By Lucia Mutikani
WASHINGTON (Reuters) - The number of Americans filing new applications for unemployment benefits fell last week to the lowest level in eight weeks, suggesting the labor market continued to strengthen despite the recent tightening in financial market conditions.
While other data on Thursday showed housing starts fell for a second straight month in August, they remained above the one million-unit mark, which signals a housing market growing at a solid clip. In addition, building permits rose last month.
The signs of a firming economy are supportive of an interest rate hike by the Federal Reserve later this year, after the U.S. central bank kept borrowing costs near zero on Thursday, citing concerns about the global economy.
"Speculation will now shift to December as the next most likely month for U.S. rates to start rising," said Chris Williamson, chief economist at Markit in London.
"The 'data dependent' Fed will want to see further robust nonfarm payroll growth between now and then as well as indications that the pace of economic growth is not wilting under the pressure of China's slowdown."
Initial claims for state unemployment benefits dropped 11,000 to a seasonally adjusted 264,000 for the week ended Sept. 12, the Labor Department said.
That was the best reading since the week ended July 18, when claims hit their lowest level since 1973. It was the 28th straight week that claims remained below the 300,000 threshold, which is usually associated with a strengthening labor market.
The dollar fell to a three-week low against the euro on the Fed's rate decision, while prices for U.S. Treasury debt rallied. Stocks on Wall Street ended lower in volatile trade.
Concerns about growth in China and other emerging market economies ignited volatility in financial markets. The ensuing drop in equity prices, further dollar gains and a widening of risk spreads caused some tightening in financial conditions.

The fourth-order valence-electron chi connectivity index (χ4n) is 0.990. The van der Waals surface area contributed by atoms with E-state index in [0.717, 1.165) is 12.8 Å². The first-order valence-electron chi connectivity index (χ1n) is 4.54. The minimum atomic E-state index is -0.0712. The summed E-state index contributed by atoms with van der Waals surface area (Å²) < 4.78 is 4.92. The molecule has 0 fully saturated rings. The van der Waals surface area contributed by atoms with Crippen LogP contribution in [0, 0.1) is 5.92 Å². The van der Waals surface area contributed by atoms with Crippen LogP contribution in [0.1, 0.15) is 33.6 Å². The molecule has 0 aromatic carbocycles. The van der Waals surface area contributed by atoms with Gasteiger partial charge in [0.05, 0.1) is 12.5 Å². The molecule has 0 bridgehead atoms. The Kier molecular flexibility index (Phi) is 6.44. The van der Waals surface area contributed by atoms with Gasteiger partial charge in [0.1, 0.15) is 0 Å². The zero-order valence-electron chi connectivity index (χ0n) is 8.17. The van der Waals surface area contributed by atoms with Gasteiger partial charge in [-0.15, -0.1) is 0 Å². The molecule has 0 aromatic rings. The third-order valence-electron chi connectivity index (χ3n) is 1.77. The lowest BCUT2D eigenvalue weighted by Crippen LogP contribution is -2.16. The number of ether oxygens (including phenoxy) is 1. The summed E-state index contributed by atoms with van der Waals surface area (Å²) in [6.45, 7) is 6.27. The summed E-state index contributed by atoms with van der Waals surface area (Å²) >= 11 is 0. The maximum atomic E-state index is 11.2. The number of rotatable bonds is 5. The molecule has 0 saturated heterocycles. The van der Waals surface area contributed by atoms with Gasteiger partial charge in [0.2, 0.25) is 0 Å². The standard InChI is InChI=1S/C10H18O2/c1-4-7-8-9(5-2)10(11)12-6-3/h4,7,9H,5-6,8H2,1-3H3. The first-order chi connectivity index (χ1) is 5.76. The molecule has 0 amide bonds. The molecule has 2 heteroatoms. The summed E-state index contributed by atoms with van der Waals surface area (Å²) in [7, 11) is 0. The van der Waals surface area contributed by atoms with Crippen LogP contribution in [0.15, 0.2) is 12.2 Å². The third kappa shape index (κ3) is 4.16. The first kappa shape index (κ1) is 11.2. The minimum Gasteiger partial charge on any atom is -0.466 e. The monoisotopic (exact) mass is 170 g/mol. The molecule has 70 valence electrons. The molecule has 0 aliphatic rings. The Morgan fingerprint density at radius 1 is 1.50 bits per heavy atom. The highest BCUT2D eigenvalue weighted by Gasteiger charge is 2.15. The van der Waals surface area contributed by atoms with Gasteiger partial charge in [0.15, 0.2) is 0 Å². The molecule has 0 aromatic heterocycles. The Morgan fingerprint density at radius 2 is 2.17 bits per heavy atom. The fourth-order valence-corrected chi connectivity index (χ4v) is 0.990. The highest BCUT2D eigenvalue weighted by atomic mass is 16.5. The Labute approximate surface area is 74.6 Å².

FIRMING LABOR MARKET
The claims data covered the period during which the government surveyed employers for the nonfarm payrolls portion of the September employment report. Claims fell 13,000 between the August and September survey weeks, suggesting some pickup in job growth after a slowdown in August.
Labor market conditions are tightening, with record high job openings. At a 7-1/2-year low of 5.1 percent, the unemployment rate is within the range most Fed officials think is consistent with a low but steady rate of inflation.
In a press conference after the rate decision, Fed Chair Janet Yellen acknowledged the labor market improvement, but said some cyclical weakness likely remains.
In a second report, the Commerce Department said groundbreaking for new homes dropped 3.0 percent to a seasonally adjusted annual pace of 1.13 million units last month.
Despite the fall, which reflected declines in groundbreaking on single and multifamily projects, starts remained above a one million-unit pace for the fifth straight month. Building permits increased 3.5 percent last month to a 1.17 million-unit pace, after declining 15.5 percent in July.
"The small dip in August housing starts is minor considering the sustained momentum we've seen in housing overall in 2015," said Bill Banfield, vice president at Quicken Loans in Detroit.
"When you couple the slow but steady rise in single-family unit construction with an increase in builder confidence, it's further support that housing is returning to its place as a major player in driving economic growth."
The firming labor market has unleashed pent-up demand for housing, especially among young adults. A report on Wednesday showed confidence among homebuilders advancing to a near decade high in September.
Yellen said the housing market should be doing even better.
"Housing starts are below levels that seem consistent with underlying demographics especially in an economy that's creating jobs and we have lots of people who are still doubled up and demand for housing should be there and should materialize as the job market improves and income growth improves," she said.
In August, groundbreaking for single-family homes, which accounts for the largest share of the market, fell 3.0 percent. Single-family home building in the South, where most of the home construction takes place, rose 9.2 percent to the highest level since December 2007.
Starts for the volatile multifamily segment also fell 3.0 percent. Single-family building permits rose 2.8 percent in August to their highest level since January 2008. Multi-family building permits rose 4.7 percent.
A third report showed manufacturing continued to struggle against the headwinds of a strong dollar and soft global demand.
The Philadelphia Fed said its business activity index fell to minus 6.0 in September from positive 8.3 in August. A reading below zero indicates contraction in the region's manufacturing.
(Reporting By Lucia Mutikani; Additional reporting by Dan Burns in New York; Editing by Andrea Ricci and Meredith Mazzilli)